LOS ANGELES — A Los Angeles County woman has tested positive for West Nile virus in what is believed to be the first case of a person contracting the illness in the western United States, health officials said Friday.
The results of further tests won’t be known for another week, but based on preliminary tests county health officials called it a probable case of locally acquired West Nile virus infection. The victims of four other confirmed cases in Oregon, Washington, Montana and Idaho contracted the virus in states east of the Rocky Mountains.
The diagnosis in Los Angeles surprised health officials because ongoing monitoring of chicken flocks, dead wild birds and mosquitoes had shown no trace of the virus in California.
“The virus’ arrival in California is anticipated, but unexpected at this time since it is not present in any contiguous states,” said Dr. Thomas Garthwaite, director and chief medical officer of the Los Angeles County Department of Health Services.
The unidentified woman had a mild case of meningitis, which is associated with the virus, in early August and later recovered.
She had not traveled outside the region for several months, county Department of Health Services spokeswoman Maria Iacobo said. Officials provided no further information about the woman, including her age or where in the county she lives.
Since West Nile was first detected in New York in 1999, the virus has been found in humans in 27 other states and the District of Columbia. While its push westward had been expected, until Friday there had been no confirmed cases of humans contracting the disease west of the Rocky Mountains.
Nationwide this year, there have been 854 confirmed human cases of the virus, including 43 deaths, according to the Centers for Disease Control and Prevention.
In the four other western cases of confirmed West Nile virus, the victims are thought to have been infected in states where the mosquito-borne virus is already known to be present.
In Salem, Ore., a Grand Rapids, Mich., woman also tested positive for the virus Friday, although state officials said she didn’t contract the disease in Oregon.
Heather Aldridge, 29, was in critical condition undergoing treatment for brain inflammation.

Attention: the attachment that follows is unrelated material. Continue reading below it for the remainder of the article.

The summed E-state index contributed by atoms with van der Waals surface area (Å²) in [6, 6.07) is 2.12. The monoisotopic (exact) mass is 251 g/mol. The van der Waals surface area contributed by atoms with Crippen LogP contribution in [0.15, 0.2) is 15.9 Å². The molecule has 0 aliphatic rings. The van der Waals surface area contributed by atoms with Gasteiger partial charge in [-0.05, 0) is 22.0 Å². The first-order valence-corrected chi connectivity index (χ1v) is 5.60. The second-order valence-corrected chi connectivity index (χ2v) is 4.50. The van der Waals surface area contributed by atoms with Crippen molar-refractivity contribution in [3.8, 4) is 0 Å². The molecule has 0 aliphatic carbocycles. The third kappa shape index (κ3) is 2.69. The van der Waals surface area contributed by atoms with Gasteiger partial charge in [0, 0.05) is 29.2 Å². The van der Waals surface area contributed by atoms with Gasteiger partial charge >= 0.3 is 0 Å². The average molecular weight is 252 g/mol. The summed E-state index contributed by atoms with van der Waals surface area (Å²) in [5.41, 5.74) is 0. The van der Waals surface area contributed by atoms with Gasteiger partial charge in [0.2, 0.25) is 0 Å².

“She did not acquire the infection here in Oregon. She came from a place where we know that the West Nile virus is circulating quite a bit,” state epidemiologist Mel Kohn said.
Earlier, a Washington man was diagnosed with the virus, which health officials said he contracted in Louisiana.
In Idaho, officials said a 47-year-old man had been diagnosed with the virus but said they believe he contracted the disease during a recent trip to the East Coast. The man did not need to be hospitalized and is recovering well, health officials said.
Montana state epidemiologist Todd Damrow said a 23-year-old Sweet Grass County women began showing symptoms of West Nile after returning to Montana from Ohio. He said the woman is doing fine and was not admitted to a hospital.
West Nile virus is closely related to St. Louis encephalitis, already present in California and other western states. It typically causes flulike illness or no symptoms at all in humans. In rare cases, it can lead to deadly inflammation of the brain. The young and the elderly are especially at risk.
Officials estimate there could be 110,000 to 150,000 people who have been infected in the United States, most of whom will never suffer its effects or know they have the virus.
Infected mosquitoes carry the West Nile virus in their saliva and pass it on when they bite. Several mosquito species act as vectors for the virus, and more than 110 North American bird species can serve as hosts, according to the CDC.